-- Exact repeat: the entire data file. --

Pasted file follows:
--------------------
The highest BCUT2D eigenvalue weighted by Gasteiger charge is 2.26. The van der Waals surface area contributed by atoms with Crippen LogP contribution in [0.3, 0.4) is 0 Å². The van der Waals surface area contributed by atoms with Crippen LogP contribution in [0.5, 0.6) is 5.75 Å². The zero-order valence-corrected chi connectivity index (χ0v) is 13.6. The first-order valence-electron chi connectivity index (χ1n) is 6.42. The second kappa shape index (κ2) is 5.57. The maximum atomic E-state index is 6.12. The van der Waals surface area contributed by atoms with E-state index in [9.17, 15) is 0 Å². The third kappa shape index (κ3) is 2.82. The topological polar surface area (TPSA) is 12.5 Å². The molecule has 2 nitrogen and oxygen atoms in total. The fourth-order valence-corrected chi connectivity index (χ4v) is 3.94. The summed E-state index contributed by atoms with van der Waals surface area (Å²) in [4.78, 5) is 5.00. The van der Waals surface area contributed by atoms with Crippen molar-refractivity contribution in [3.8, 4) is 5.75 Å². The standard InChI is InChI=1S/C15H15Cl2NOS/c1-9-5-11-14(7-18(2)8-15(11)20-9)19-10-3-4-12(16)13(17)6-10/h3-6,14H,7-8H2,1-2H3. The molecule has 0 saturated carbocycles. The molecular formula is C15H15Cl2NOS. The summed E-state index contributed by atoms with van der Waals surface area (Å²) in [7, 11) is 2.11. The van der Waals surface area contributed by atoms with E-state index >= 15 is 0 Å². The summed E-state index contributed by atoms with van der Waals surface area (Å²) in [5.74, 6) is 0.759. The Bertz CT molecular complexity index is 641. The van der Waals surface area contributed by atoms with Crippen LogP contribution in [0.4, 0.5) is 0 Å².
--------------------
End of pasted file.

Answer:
The highest BCUT2D eigenvalue weighted by Gasteiger charge is 2.26. The van der Waals surface area contributed by atoms with Crippen LogP contribution in [0.3, 0.4) is 0 Å². The van der Waals surface area contributed by atoms with Crippen LogP contribution in [0.5, 0.6) is 5.75 Å². The zero-order valence-corrected chi connectivity index (χ0v) is 13.6. The first-order valence-electron chi connectivity index (χ1n) is 6.42. The second kappa shape index (κ2) is 5.57. The maximum atomic E-state index is 6.12. The van der Waals surface area contributed by atoms with E-state index in [9.17, 15) is 0 Å². The third kappa shape index (κ3) is 2.82. The topological polar surface area (TPSA) is 12.5 Å². The molecule has 2 nitrogen and oxygen atoms in total. The fourth-order valence-corrected chi connectivity index (χ4v) is 3.94. The summed E-state index contributed by atoms with van der Waals surface area (Å²) in [4.78, 5) is 5.00. The van der Waals surface area contributed by atoms with Crippen molar-refractivity contribution in [3.8, 4) is 5.75 Å². The standard InChI is InChI=1S/C15H15Cl2NOS/c1-9-5-11-14(7-18(2)8-15(11)20-9)19-10-3-4-12(16)13(17)6-10/h3-6,14H,7-8H2,1-2H3. The molecule has 0 saturated carbocycles. The molecular formula is C15H15Cl2NOS. The summed E-state index contributed by atoms with van der Waals surface area (Å²) in [7, 11) is 2.11. The van der Waals surface area contributed by atoms with E-state index >= 15 is 0 Å². The summed E-state index contributed by atoms with van der Waals surface area (Å²) in [5.74, 6) is 0.759. The Bertz CT molecular complexity index is 641. The van der Waals surface area contributed by atoms with Crippen LogP contribution in [0.4, 0.5) is 0 Å².